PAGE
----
State Comptroller Micha Lindenstrauss announced Thursday afternoon that he will look into allegations that some of Prime Minister Benjamin Netanyahu's
trips abroad were funded by private businessmen.
The comptroller said he plans to investigate "the funding of trips by private agents in contrast with guidelines for the prevention of conflict of interests for ministers and their deputies."
A Channel 10 report this week claimed that the PM accepted funding from private businessmen for trips for himself and his family while in public office.
Lindenstrauss and his aides will also look into allegations that Netanyahu illegally obtained campaign donations.
On Wednesday the Knesset's State Control Committee gave Lindenstrauss' office exceptional authorities in investigating the alleged ethical violations by Netanyahu regarding overseas travel expenses.
Knesset Speaker Reuven Rivlin, a member of Netanyahu's Likud party, called the committee's decision "underhanded" and urged Lindenstrauss to “return” the exceptional authorizations.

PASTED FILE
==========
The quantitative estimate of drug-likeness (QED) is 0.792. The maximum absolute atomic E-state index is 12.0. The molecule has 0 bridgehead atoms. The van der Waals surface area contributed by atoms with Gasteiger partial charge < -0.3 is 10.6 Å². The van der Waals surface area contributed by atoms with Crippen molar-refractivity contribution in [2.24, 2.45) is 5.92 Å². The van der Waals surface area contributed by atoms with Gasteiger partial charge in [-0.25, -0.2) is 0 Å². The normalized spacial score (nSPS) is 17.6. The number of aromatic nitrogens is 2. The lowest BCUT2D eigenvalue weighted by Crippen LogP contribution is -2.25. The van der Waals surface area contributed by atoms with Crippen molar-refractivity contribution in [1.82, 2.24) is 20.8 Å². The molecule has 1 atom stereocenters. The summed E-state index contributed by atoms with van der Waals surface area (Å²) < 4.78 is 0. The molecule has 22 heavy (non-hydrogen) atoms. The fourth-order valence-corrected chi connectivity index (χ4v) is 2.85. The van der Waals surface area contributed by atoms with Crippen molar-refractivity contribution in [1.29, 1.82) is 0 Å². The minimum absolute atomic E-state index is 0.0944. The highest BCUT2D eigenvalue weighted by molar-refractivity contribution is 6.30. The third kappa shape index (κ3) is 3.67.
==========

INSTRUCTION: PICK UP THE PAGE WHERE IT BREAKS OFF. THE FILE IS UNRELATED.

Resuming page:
Speaking to Ynet from Hong Kong Thursday, Rivlin said the process in which Lindenstrauss was granted the exceptional authorities lacked "transparency".
The Knesset speaker said he did not receive ample notice that the State Control Committee was convening. "Even if (committee chairman) Yoel Hasson did not mean it, I got the sense that my innocence was taken advantage of," Rivlin said.
Meanwhile, Netanyahu's office has withdrawn its special request to install a double bed on the plane taking the prime minister and his wife to Berlin and Prague in about a week.
Installing the bed would have raising the trip's cost by tens of thousands of dollars.